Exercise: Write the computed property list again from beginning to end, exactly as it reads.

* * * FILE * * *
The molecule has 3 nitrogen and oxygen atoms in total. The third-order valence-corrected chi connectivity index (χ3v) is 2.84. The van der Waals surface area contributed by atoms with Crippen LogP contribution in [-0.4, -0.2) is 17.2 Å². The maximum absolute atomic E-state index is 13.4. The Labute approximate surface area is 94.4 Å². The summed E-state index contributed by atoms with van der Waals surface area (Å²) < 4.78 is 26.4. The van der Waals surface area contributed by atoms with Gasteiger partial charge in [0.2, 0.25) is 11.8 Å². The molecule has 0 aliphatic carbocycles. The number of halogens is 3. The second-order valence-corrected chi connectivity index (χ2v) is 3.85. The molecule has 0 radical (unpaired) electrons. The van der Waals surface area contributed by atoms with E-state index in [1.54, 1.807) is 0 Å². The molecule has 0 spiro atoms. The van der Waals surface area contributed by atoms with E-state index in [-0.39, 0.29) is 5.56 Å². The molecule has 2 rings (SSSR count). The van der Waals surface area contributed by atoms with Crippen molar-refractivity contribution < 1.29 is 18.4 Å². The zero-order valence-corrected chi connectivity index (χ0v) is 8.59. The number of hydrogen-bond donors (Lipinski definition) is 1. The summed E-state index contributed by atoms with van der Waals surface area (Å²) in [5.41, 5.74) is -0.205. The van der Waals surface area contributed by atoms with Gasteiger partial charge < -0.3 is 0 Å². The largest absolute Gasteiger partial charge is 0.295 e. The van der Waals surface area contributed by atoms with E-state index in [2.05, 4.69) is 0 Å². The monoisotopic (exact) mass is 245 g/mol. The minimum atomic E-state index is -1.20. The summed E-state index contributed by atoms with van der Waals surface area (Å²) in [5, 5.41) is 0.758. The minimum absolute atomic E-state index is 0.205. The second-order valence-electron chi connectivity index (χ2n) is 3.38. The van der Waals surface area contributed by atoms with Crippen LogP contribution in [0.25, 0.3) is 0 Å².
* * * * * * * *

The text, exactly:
The molecule has 3 nitrogen and oxygen atoms in total. The third-order valence-corrected chi connectivity index (χ3v) is 2.84. The van der Waals surface area contributed by atoms with Crippen LogP contribution in [-0.4, -0.2) is 17.2 Å². The maximum absolute atomic E-state index is 13.4. The Labute approximate surface area is 94.4 Å². The summed E-state index contributed by atoms with van der Waals surface area (Å²) < 4.78 is 26.4. The van der Waals surface area contributed by atoms with Gasteiger partial charge in [0.2, 0.25) is 11.8 Å². The molecule has 0 aliphatic carbocycles. The number of halogens is 3. The second-order valence-corrected chi connectivity index (χ2v) is 3.85. The molecule has 0 radical (unpaired) electrons. The van der Waals surface area contributed by atoms with E-state index in [1.54, 1.807) is 0 Å². The molecule has 0 spiro atoms. The van der Waals surface area contributed by atoms with E-state index in [-0.39, 0.29) is 5.56 Å². The molecule has 2 rings (SSSR count). The van der Waals surface area contributed by atoms with Crippen molar-refractivity contribution < 1.29 is 18.4 Å². The zero-order valence-corrected chi connectivity index (χ0v) is 8.59. The number of hydrogen-bond donors (Lipinski definition) is 1. The summed E-state index contributed by atoms with van der Waals surface area (Å²) in [5.41, 5.74) is -0.205. The van der Waals surface area contributed by atoms with Gasteiger partial charge < -0.3 is 0 Å². The largest absolute Gasteiger partial charge is 0.295 e. The van der Waals surface area contributed by atoms with E-state index in [2.05, 4.69) is 0 Å². The monoisotopic (exact) mass is 245 g/mol. The minimum atomic E-state index is -1.20. The summed E-state index contributed by atoms with van der Waals surface area (Å²) in [5, 5.41) is 0.758. The minimum absolute atomic E-state index is 0.205. The second-order valence-electron chi connectivity index (χ2n) is 3.38. The van der Waals surface area contributed by atoms with Crippen LogP contribution in [0.25, 0.3) is 0 Å².